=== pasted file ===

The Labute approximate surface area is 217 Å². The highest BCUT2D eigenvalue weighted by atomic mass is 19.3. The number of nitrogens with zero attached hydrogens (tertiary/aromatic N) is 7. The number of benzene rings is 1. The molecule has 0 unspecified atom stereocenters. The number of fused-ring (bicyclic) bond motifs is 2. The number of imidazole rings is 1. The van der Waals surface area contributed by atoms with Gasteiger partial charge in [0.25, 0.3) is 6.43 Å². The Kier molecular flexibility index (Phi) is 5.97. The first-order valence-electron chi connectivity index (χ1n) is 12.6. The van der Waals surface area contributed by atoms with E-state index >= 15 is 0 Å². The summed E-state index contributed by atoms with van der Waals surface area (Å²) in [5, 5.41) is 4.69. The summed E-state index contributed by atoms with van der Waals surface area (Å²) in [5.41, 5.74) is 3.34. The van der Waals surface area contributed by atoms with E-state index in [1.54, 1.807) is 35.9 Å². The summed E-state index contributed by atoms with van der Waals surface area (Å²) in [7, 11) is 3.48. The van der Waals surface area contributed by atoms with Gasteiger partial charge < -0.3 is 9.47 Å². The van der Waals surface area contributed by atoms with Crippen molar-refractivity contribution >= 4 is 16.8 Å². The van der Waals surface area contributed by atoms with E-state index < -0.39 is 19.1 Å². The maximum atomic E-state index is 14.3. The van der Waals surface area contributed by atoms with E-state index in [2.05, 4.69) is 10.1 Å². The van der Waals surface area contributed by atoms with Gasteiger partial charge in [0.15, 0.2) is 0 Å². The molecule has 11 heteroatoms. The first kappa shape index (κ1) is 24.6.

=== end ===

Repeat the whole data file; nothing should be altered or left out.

The Labute approximate surface area is 217 Å². The highest BCUT2D eigenvalue weighted by atomic mass is 19.3. The number of nitrogens with zero attached hydrogens (tertiary/aromatic N) is 7. The number of benzene rings is 1. The molecule has 0 unspecified atom stereocenters. The number of fused-ring (bicyclic) bond motifs is 2. The number of imidazole rings is 1. The van der Waals surface area contributed by atoms with Gasteiger partial charge in [0.25, 0.3) is 6.43 Å². The Kier molecular flexibility index (Phi) is 5.97. The first-order valence-electron chi connectivity index (χ1n) is 12.6. The van der Waals surface area contributed by atoms with E-state index >= 15 is 0 Å². The summed E-state index contributed by atoms with van der Waals surface area (Å²) in [5, 5.41) is 4.69. The summed E-state index contributed by atoms with van der Waals surface area (Å²) in [5.41, 5.74) is 3.34. The van der Waals surface area contributed by atoms with E-state index in [1.54, 1.807) is 35.9 Å². The summed E-state index contributed by atoms with van der Waals surface area (Å²) in [7, 11) is 3.48. The van der Waals surface area contributed by atoms with Gasteiger partial charge < -0.3 is 9.47 Å². The van der Waals surface area contributed by atoms with Crippen molar-refractivity contribution >= 4 is 16.8 Å². The van der Waals surface area contributed by atoms with E-state index < -0.39 is 19.1 Å². The maximum atomic E-state index is 14.3. The van der Waals surface area contributed by atoms with E-state index in [2.05, 4.69) is 10.1 Å². The van der Waals surface area contributed by atoms with Gasteiger partial charge in [0.15, 0.2) is 0 Å². The molecule has 11 heteroatoms. The first kappa shape index (κ1) is 24.6.